Don’t assume that I have been knocked out and blown away by the work that I have seen in the gallery so far. It is mostly young, raw and experimental. Elements that do not always work. Particularly to and older and tougher eye. But I was astonished about how open he is to a discussion of these issues. He is sharply aware of his peer group, its strength and limitations, as well as willing to engage in critical dialogue by seeking out older artists with different views. It made me more eager to absorb the insights of his generations. Although, clearly, I am not as hip as I used to be. I prefer to describe myself as formerly hip. Semi retired bopper. So I told him a couple of stories of when I used to hang out with Hendrix and Miles. Thought he would be impressed. Buy me a bit of grooviness points. But, truth is, it’s hard to keep up with the kids. And Alvarez is fast track to the max.
But amazingly thoughtful. Wise beyond his years. It was fascinating to learn that he curated the Max Wasserman Forum last year for the MIT List Visual Arts Center which brought together a panel of Frank Gehry, Robert Venturi, James Ackerman, Kimberly Alexander and Kyong Park. He is currently working on a catalogue for a List show being curated by Caroline Jones. Who, he adds, he greatly admires. She was formerly at BU teaching art history and now is with MIT. Her stuff is pretty deep.
With such apparent talent and contacts, just why would Alvarez come to sleepy old stuffy Boston? He smiled and said, “I was sick of New York.” But it is safe to speculate that when he has established his business there are plans to open a New York gallery. Boston, to which he is deeply committed, for now, may be viewed as buying some time.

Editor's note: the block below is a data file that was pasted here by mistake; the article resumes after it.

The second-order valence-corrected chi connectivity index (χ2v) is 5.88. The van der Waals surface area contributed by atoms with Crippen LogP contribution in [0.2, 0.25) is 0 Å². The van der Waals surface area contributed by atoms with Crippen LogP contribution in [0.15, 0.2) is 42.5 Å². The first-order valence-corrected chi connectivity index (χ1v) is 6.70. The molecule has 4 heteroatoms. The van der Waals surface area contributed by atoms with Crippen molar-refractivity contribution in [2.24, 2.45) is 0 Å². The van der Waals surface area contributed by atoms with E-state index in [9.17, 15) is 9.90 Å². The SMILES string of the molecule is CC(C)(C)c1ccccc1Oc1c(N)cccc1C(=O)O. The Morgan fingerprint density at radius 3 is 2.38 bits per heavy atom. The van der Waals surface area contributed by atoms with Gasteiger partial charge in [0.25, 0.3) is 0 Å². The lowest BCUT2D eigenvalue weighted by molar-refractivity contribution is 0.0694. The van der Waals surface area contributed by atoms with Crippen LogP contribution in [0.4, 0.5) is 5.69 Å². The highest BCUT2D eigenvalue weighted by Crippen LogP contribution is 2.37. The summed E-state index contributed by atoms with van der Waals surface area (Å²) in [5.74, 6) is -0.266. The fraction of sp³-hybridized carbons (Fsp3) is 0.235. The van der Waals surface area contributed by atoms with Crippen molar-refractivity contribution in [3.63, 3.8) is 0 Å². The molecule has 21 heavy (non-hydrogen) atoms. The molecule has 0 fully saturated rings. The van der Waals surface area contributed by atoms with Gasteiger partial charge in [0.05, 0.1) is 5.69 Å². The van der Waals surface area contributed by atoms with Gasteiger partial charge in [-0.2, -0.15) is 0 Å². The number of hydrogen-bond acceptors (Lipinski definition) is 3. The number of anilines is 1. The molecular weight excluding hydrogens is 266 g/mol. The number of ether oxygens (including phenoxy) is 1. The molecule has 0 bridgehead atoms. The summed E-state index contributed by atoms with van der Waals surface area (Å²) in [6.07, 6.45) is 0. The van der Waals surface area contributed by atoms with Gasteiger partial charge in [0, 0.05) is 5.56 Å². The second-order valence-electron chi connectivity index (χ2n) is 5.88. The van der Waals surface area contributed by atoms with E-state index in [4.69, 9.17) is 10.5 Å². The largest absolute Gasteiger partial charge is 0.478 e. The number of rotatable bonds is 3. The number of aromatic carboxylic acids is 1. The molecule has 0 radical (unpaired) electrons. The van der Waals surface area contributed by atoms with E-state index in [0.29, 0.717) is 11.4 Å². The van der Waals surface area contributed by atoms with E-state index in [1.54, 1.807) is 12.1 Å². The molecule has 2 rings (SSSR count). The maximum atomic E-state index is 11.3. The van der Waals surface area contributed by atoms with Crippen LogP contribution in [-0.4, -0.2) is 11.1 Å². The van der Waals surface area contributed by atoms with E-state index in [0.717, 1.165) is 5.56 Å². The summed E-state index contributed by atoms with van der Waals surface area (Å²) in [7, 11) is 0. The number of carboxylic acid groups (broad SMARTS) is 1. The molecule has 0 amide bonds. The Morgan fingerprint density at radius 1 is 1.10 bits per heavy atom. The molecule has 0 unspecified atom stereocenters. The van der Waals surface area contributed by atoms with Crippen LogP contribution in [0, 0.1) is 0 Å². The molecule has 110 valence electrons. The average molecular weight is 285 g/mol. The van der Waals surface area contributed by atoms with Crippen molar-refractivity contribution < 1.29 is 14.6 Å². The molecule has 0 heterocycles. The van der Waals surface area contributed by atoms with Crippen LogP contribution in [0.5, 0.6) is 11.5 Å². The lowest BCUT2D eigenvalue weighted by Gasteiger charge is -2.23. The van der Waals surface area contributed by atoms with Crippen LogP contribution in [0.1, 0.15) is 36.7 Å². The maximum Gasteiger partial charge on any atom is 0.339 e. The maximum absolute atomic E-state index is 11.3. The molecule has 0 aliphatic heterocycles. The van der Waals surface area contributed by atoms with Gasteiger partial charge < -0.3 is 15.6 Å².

So far, he has been widely covered by the media. “I’m just the new guy in town,” he says. “That will wear off.” But, privately, he is concerned about the kind of coverage he has been getting. His exhibitions and projects, about which he is ambitious and serious, have not encouraged a real critical dialogue. He described spending two hours each over two days with a writer/critic who, after all that contact time, published a photo and paragraph. He wonders is that is worth it and if there ever will be more focus on the work and less on the social scene.
The youth/ Latino angle is getting played out and here I am following into it as well. Yes, it’s nice to get ink, everyone likes that, but it is more important to get respect. That takes time. Particularly in a tough and skeptical town. He is aware that Boston is “a very white town.” But also one that is changing. Yes, there is a growing European and Latino population, but he does not see that as an immediate resource for sales. In Miami, NY, and certainly at the art fairs, this is a growing and very rich new market. He kept emphasizing the need to make sales to stay in business.
“It’s nice to get on the front page of the Boston Globe,” he says. “But does that bring in the people? Or the right clients?”
He is coming to feel the demands of the fast pace of monthly shows. For the Dominican show, for example, he made about 25 studio visits. But he does not plan to represent these artists or build a stable. He is concentrating more on the thematic shows that one encounters in a non profit space.
Although he is a high profile person, indeed his presence can command a room or gathering, he states that he prefers to stay in the background and spotlight the artists. That he doesn’t mind getting publicity if it helps to promote and sell the work. He decided early on that he wanted to study and promote artists. There is a sense of both the scholar and showman.
To reach his goal he pursues a busy agenda of looking at, studying and unearthing art, traveling the circuit of art fairs and international exhibitions, as well as planning a program for the gallery. Right now he is pleased that he is fully booked for the next year. And looking beyond that. Just hope I can keep up with and report on that whirlwind of activity. Camilo is a trip.
450 Harrison Avenue, Boston
Reposted from Maverick Arts 2005